[iDC] Kurating Keen

Andrew Murphie andrew.murphie at gmail.com
Sat Aug 25 15:22:45 UTC 2007

Hi Alf,

what a lovely and elegant way of moving the discussion on (after my
over-polemical post yesterday). So thank you, these are great questions. I
guess I think the more positive take on all this - and a huge shift for
media industries - can be put very simply?

It's not that amateurs and professionals - such as they are - are simply
merging so the two sets of practices - as they are - are combined (and
contaminating each other, or even so that professionals are exploiting
amateurs etc).

It's rather than we are seeing a 'becoming-amateur' of the professional' and
a 'becoming-professional' of the amateur (if you can excuse my
Deleuzeanisms), a collision of two very different cultures which is also a
very interesting encounter and exchange. There is of course a problematic
politics surrounding this, as always (immaterial labour etc). However, one
can begin to imagine many favourable aspects to this mutual transformation.
Whatever the complex new forms of work and practice that are emerging, this
is a major transformation for both "professionals" and "amateurs" (the
latter of strong and weak forms - one can imagine even the less skilled
amateur is now challenged to do better, by their peers at first, who are
becoming more and more important at all levels).

It is also a major transformation not only for media industries but lots of
related cultural activities (of which there are few that are not related ..
think for instance of psychological practices based on linear and simple
models of communication ... how these are now challenges by a new
'metamodelisation' of media potentials). This is all, as Alf points out, a
matter of a serious re-assemblage, with assemblage (the curating expertise)
being a skill required at a high level by all.

In this light we can perhaps see Keen's remarks not only as an attempt to
keep power relations as they are regarding media, using the same rhetoric
and tactics as have been used for a century (although they certainly are
this). They are genuinely the comments of those who are feeling wounded (ok
- wounded dinosaurs). How sorry we feel for these wounded is an interest
question but perhaps we will be able to muster some sympathy in hindsight.

best, Andrew

On 25/08/07, Alf Rehn <alfrehn at mac.com> wrote:
> As I, with great interest, follow the two ongoing discussions on IDC, I'm
> struck by the fact that they despite their superficial differences actually
> pay heed to the same kind of problem. Looking at them separately you'd get:
> a) Keen is mean, and stupid, and wrong. The internet has done great things
> for creativity.
> b) Curating today is really tricky, and posits brand new challenges.
> In the latter discussion, Jerome Grand recently pointed out that modern
> curating is in fact a form of production, and that the way in which cultural
> institutions frame and juxtapose artworks is a creative activity in and of
> itself. In the former debate, people are fuming because Keen is peddling a
> rather romantic notion of what creative work is.
> Now, the fun part is of course that what Keen misses is the exact point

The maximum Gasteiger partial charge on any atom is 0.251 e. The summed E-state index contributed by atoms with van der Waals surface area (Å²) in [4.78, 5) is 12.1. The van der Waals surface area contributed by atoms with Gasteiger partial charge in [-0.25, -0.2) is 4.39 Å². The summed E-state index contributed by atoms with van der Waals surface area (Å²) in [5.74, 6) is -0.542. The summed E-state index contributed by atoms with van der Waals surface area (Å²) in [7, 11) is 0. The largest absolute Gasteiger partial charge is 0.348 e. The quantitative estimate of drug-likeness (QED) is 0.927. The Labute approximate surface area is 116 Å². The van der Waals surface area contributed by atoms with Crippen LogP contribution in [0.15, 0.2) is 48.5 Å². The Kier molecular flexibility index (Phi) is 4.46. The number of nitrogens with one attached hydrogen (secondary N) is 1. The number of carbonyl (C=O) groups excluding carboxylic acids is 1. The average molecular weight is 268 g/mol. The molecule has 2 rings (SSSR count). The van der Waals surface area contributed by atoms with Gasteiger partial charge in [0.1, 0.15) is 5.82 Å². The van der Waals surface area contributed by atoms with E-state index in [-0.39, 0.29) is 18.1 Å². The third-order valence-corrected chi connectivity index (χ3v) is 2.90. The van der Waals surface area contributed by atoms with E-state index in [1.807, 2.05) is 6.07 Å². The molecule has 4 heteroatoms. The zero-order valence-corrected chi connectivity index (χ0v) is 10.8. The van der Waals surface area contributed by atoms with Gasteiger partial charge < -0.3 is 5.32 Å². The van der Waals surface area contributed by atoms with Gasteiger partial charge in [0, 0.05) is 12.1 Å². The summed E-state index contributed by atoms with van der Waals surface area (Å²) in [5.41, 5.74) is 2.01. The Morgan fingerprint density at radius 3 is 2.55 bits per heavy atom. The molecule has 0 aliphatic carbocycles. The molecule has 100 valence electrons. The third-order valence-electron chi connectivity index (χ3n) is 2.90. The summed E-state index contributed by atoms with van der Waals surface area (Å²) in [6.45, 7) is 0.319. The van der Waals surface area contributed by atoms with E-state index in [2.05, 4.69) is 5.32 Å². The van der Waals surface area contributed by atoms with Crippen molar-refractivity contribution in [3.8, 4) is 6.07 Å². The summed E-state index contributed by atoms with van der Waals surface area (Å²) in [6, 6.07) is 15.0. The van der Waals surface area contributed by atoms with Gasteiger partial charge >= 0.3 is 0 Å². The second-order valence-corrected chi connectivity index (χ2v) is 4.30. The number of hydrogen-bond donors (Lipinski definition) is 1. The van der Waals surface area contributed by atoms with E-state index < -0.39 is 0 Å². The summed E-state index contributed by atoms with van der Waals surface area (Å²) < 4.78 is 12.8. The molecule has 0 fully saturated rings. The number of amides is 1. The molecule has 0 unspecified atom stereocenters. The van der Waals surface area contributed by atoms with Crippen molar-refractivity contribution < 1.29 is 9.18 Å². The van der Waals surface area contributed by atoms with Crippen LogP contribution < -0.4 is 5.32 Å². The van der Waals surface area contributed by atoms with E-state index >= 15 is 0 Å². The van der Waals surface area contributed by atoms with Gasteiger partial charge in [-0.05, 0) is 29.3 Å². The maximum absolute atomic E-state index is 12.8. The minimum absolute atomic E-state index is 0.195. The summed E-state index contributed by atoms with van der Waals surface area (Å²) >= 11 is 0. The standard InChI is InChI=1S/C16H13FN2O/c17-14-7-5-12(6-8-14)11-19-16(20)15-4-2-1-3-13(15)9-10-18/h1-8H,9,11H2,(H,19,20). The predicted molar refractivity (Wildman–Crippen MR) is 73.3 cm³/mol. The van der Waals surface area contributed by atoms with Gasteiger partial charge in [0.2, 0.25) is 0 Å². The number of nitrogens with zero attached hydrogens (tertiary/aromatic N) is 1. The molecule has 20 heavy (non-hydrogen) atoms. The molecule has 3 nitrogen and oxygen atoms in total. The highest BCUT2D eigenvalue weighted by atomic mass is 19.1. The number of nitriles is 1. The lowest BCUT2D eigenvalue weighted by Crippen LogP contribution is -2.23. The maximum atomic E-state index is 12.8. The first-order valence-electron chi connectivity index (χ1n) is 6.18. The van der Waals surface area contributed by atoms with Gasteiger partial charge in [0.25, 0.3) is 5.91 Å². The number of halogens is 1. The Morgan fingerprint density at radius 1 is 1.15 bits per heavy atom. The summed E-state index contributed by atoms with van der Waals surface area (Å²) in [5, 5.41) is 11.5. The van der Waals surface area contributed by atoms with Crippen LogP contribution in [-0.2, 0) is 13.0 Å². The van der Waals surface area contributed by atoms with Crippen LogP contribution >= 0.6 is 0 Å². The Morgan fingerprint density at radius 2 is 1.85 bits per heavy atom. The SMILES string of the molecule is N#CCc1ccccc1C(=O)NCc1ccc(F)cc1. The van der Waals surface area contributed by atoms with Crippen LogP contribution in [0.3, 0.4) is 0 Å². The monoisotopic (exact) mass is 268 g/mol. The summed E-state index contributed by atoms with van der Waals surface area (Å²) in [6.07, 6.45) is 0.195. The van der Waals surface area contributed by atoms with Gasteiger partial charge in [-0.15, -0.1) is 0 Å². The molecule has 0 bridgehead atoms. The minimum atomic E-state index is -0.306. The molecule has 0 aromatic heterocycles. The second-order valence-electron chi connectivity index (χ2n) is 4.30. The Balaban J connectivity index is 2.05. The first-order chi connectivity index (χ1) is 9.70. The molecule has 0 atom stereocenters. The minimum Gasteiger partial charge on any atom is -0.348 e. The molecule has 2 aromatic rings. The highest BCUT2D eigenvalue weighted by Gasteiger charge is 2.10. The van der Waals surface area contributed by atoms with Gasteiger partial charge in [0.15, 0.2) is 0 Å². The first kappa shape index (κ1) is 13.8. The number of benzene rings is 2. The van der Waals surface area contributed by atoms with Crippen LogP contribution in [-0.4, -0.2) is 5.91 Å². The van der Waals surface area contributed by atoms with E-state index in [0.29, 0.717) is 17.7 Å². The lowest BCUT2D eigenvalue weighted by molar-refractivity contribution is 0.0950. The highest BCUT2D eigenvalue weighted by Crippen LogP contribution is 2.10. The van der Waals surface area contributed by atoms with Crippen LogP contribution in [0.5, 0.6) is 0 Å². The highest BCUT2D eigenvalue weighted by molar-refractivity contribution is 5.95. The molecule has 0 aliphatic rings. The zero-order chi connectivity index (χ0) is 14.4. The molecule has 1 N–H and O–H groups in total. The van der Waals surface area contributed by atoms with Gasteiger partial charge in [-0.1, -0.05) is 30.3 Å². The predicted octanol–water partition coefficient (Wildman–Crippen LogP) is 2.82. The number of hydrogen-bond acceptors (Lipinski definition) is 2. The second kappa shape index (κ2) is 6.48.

> that Grand so elegantly put forth. We are no longer in a world where we can
> just focus on the individual "work of genius" (and maybe we never were), and
> curating is one of the technologies we use to handle this. So, in a cheeky
> little move, we could pose the following to Keen (and meld together two
> IDC-threads):
> Are curators merely "amateurs" because they do not create in the same way
> as e.g. sculptors? And does Keen realize that a lot of what he seems to
> pine for (the old, proper cultural world) was in fact staged and curated,
> i.e. created through collaborations, establishing connections,
> collage-work, mashing-up...?
>   --
> Professor Alf Rehn -- http://www.alfrehn.com/
> Professor of Innovation and Entrepreneurship (Royal Institute of
> Technology)
> (On leave as Chair of Management and Organization (Åbo Akademi
> University))
> Royal Institute of Technology
> Department of Industrial Economics and Management
> 10044 Stockholm, SWEDEN
> alfrehn at mac.com
> "Velox, vilis, immunda"
> _______________________________________________
> iDC -- mailing list of the Institute for Distributed Creativity (distributedcreativity.org
> )
> iDC at mailman.thing.net
> https://mailman.thing.net/mailman/listinfo/idc
> List Archive:
> http://mailman.thing.net/pipermail/idc/
> iDC Photo Stream:
> http://www.flickr.com/photos/tags/idcnetwork/
> RSS feed:
> http://rss.gmane.org/gmane.culture.media.idc
> iDC Chat on Facebook:
> http://www.facebook.com/group.php?gid=2457237647
> Share relevant URLs on Del.icio.us by adding the tag iDCref

"Take me to the operator, I want to ask some questions" - Barbara

"Of course it is always possible to work oneself into a state of complete
contentment with an ultimate irrationality" - Alfred North Whitehead

"I thought I had reached port; but I seemed to be cast
back again into the open sea" (Deleuze and Guattari, after Leibniz)

Dr Andrew Murphie - Senior Lecturer
School of Media, Film and Theatre, University of New South Wales, Sydney,
Australia, 2052
fax:612 93856812 tlf:612 93855548 email: a.murphie at unsw.edu.au
room 311H, Webster Building
-------------- next part --------------
An HTML attachment was scrubbed...
URL: http://mailman.thing.net/pipermail/idc/attachments/20070825/5955d464/attachment.htm 

More information about the iDC mailing list